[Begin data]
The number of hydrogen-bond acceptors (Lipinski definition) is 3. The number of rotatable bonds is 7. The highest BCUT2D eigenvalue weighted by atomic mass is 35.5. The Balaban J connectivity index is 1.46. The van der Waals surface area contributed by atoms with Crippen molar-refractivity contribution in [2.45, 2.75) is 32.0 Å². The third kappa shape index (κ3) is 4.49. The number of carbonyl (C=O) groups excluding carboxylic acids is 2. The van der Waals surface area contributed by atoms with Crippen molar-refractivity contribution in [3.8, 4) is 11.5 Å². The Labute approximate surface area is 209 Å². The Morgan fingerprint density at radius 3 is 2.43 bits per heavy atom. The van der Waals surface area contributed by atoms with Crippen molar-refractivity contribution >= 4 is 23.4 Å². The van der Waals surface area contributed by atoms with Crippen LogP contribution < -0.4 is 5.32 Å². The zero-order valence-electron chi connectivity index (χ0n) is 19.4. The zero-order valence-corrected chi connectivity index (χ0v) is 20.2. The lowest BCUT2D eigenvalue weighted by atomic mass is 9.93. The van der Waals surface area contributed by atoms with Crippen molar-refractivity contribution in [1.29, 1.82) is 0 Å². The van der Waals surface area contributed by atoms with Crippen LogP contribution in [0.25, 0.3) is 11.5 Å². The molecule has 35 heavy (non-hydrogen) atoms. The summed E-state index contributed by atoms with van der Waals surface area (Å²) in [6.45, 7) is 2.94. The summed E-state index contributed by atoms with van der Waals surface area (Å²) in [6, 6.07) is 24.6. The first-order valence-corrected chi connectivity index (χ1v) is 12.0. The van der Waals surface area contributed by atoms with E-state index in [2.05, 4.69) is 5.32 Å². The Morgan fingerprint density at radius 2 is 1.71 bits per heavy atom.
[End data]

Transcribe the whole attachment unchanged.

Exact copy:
The number of hydrogen-bond acceptors (Lipinski definition) is 3. The number of rotatable bonds is 7. The highest BCUT2D eigenvalue weighted by atomic mass is 35.5. The Balaban J connectivity index is 1.46. The van der Waals surface area contributed by atoms with Crippen molar-refractivity contribution in [2.45, 2.75) is 32.0 Å². The third kappa shape index (κ3) is 4.49. The number of carbonyl (C=O) groups excluding carboxylic acids is 2. The van der Waals surface area contributed by atoms with Crippen molar-refractivity contribution in [3.8, 4) is 11.5 Å². The Labute approximate surface area is 209 Å². The Morgan fingerprint density at radius 3 is 2.43 bits per heavy atom. The van der Waals surface area contributed by atoms with Crippen molar-refractivity contribution >= 4 is 23.4 Å². The van der Waals surface area contributed by atoms with Crippen LogP contribution < -0.4 is 5.32 Å². The zero-order valence-electron chi connectivity index (χ0n) is 19.4. The zero-order valence-corrected chi connectivity index (χ0v) is 20.2. The lowest BCUT2D eigenvalue weighted by atomic mass is 9.93. The van der Waals surface area contributed by atoms with Crippen molar-refractivity contribution in [1.29, 1.82) is 0 Å². The van der Waals surface area contributed by atoms with Crippen LogP contribution in [0.25, 0.3) is 11.5 Å². The molecule has 35 heavy (non-hydrogen) atoms. The summed E-state index contributed by atoms with van der Waals surface area (Å²) in [6.45, 7) is 2.94. The summed E-state index contributed by atoms with van der Waals surface area (Å²) in [6, 6.07) is 24.6. The first-order valence-corrected chi connectivity index (χ1v) is 12.0. The van der Waals surface area contributed by atoms with E-state index in [2.05, 4.69) is 5.32 Å². The Morgan fingerprint density at radius 2 is 1.71 bits per heavy atom.